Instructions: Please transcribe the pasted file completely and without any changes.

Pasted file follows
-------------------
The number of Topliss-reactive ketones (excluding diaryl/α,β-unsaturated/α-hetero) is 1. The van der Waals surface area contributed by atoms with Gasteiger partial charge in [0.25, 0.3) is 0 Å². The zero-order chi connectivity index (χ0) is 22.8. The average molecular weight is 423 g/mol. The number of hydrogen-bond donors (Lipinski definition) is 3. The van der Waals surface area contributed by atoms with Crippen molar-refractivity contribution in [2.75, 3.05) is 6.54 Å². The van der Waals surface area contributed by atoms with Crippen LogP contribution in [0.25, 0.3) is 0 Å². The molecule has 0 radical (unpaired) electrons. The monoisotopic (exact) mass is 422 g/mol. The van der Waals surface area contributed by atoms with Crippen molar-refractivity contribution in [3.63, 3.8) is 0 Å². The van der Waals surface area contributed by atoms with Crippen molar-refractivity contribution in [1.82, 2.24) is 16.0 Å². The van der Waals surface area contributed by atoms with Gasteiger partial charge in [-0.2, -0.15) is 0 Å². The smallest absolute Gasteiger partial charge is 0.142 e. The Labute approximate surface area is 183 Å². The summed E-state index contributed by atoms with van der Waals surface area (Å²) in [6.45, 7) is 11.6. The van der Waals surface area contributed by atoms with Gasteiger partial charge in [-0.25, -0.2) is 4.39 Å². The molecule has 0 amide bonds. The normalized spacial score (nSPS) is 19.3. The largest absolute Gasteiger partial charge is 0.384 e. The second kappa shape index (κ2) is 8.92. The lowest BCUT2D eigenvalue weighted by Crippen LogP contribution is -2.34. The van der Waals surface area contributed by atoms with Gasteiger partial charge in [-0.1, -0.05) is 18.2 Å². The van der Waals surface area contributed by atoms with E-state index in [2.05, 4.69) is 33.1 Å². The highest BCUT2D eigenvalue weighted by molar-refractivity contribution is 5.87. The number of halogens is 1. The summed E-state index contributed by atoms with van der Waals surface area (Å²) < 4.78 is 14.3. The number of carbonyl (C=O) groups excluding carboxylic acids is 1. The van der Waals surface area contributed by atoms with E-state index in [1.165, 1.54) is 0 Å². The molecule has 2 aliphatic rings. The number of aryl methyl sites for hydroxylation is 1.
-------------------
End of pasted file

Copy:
The number of Topliss-reactive ketones (excluding diaryl/α,β-unsaturated/α-hetero) is 1. The van der Waals surface area contributed by atoms with Gasteiger partial charge in [0.25, 0.3) is 0 Å². The zero-order chi connectivity index (χ0) is 22.8. The average molecular weight is 423 g/mol. The number of hydrogen-bond donors (Lipinski definition) is 3. The van der Waals surface area contributed by atoms with Crippen molar-refractivity contribution in [2.75, 3.05) is 6.54 Å². The van der Waals surface area contributed by atoms with Crippen LogP contribution in [0.25, 0.3) is 0 Å². The molecule has 0 radical (unpaired) electrons. The monoisotopic (exact) mass is 422 g/mol. The van der Waals surface area contributed by atoms with Crippen molar-refractivity contribution in [3.63, 3.8) is 0 Å². The van der Waals surface area contributed by atoms with Crippen molar-refractivity contribution in [1.82, 2.24) is 16.0 Å². The van der Waals surface area contributed by atoms with Gasteiger partial charge in [-0.2, -0.15) is 0 Å². The smallest absolute Gasteiger partial charge is 0.142 e. The Labute approximate surface area is 183 Å². The summed E-state index contributed by atoms with van der Waals surface area (Å²) in [6.45, 7) is 11.6. The van der Waals surface area contributed by atoms with Gasteiger partial charge in [-0.25, -0.2) is 4.39 Å². The molecule has 0 amide bonds. The normalized spacial score (nSPS) is 19.3. The largest absolute Gasteiger partial charge is 0.384 e. The second kappa shape index (κ2) is 8.92. The lowest BCUT2D eigenvalue weighted by Crippen LogP contribution is -2.34. The van der Waals surface area contributed by atoms with Gasteiger partial charge in [-0.1, -0.05) is 18.2 Å². The van der Waals surface area contributed by atoms with E-state index in [2.05, 4.69) is 33.1 Å². The highest BCUT2D eigenvalue weighted by molar-refractivity contribution is 5.87. The number of halogens is 1. The summed E-state index contributed by atoms with van der Waals surface area (Å²) < 4.78 is 14.3. The number of carbonyl (C=O) groups excluding carboxylic acids is 1. The van der Waals surface area contributed by atoms with E-state index in [1.165, 1.54) is 0 Å². The molecule has 2 aliphatic rings. The number of aryl methyl sites for hydroxylation is 1.